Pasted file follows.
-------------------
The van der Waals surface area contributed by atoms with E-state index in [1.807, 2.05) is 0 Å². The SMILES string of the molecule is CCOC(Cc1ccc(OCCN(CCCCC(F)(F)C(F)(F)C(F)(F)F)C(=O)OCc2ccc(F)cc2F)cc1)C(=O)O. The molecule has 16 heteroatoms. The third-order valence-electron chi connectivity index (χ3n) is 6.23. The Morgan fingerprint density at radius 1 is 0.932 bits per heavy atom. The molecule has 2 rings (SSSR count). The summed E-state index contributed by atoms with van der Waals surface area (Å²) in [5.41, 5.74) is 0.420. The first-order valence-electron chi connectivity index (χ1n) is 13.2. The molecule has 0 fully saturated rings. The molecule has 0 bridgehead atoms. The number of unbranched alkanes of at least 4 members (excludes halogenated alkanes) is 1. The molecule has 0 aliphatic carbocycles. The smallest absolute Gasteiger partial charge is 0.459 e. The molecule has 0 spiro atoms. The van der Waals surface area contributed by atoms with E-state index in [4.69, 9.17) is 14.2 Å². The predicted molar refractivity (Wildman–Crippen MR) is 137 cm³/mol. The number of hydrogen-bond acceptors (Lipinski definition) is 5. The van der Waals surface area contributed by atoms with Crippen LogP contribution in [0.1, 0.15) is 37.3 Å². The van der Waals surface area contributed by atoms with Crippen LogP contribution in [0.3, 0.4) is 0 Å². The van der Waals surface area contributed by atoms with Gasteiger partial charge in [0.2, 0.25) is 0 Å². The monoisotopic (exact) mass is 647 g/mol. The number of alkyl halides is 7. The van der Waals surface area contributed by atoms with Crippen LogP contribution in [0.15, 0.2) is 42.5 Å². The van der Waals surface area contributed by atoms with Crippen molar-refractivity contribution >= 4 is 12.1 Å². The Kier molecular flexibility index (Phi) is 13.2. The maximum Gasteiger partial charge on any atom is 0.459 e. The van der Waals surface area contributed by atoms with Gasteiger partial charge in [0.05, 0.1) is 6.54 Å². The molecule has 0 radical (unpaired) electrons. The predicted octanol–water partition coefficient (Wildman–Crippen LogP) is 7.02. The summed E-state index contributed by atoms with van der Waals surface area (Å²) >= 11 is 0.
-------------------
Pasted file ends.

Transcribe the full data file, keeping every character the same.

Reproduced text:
The van der Waals surface area contributed by atoms with E-state index in [1.807, 2.05) is 0 Å². The SMILES string of the molecule is CCOC(Cc1ccc(OCCN(CCCCC(F)(F)C(F)(F)C(F)(F)F)C(=O)OCc2ccc(F)cc2F)cc1)C(=O)O. The molecule has 16 heteroatoms. The third-order valence-electron chi connectivity index (χ3n) is 6.23. The Morgan fingerprint density at radius 1 is 0.932 bits per heavy atom. The molecule has 2 rings (SSSR count). The summed E-state index contributed by atoms with van der Waals surface area (Å²) in [5.41, 5.74) is 0.420. The first-order valence-electron chi connectivity index (χ1n) is 13.2. The molecule has 0 fully saturated rings. The molecule has 0 bridgehead atoms. The number of unbranched alkanes of at least 4 members (excludes halogenated alkanes) is 1. The molecule has 0 aliphatic carbocycles. The smallest absolute Gasteiger partial charge is 0.459 e. The molecule has 0 spiro atoms. The van der Waals surface area contributed by atoms with E-state index in [4.69, 9.17) is 14.2 Å². The predicted molar refractivity (Wildman–Crippen MR) is 137 cm³/mol. The number of hydrogen-bond acceptors (Lipinski definition) is 5. The van der Waals surface area contributed by atoms with Crippen LogP contribution in [0.1, 0.15) is 37.3 Å². The van der Waals surface area contributed by atoms with Crippen LogP contribution in [0.3, 0.4) is 0 Å². The van der Waals surface area contributed by atoms with Gasteiger partial charge in [0.2, 0.25) is 0 Å². The monoisotopic (exact) mass is 647 g/mol. The number of alkyl halides is 7. The van der Waals surface area contributed by atoms with Crippen LogP contribution in [0.15, 0.2) is 42.5 Å². The van der Waals surface area contributed by atoms with Crippen molar-refractivity contribution >= 4 is 12.1 Å². The Kier molecular flexibility index (Phi) is 13.2. The maximum Gasteiger partial charge on any atom is 0.459 e. The van der Waals surface area contributed by atoms with Gasteiger partial charge in [0.05, 0.1) is 6.54 Å². The molecule has 0 radical (unpaired) electrons. The predicted octanol–water partition coefficient (Wildman–Crippen LogP) is 7.02. The summed E-state index contributed by atoms with van der Waals surface area (Å²) >= 11 is 0.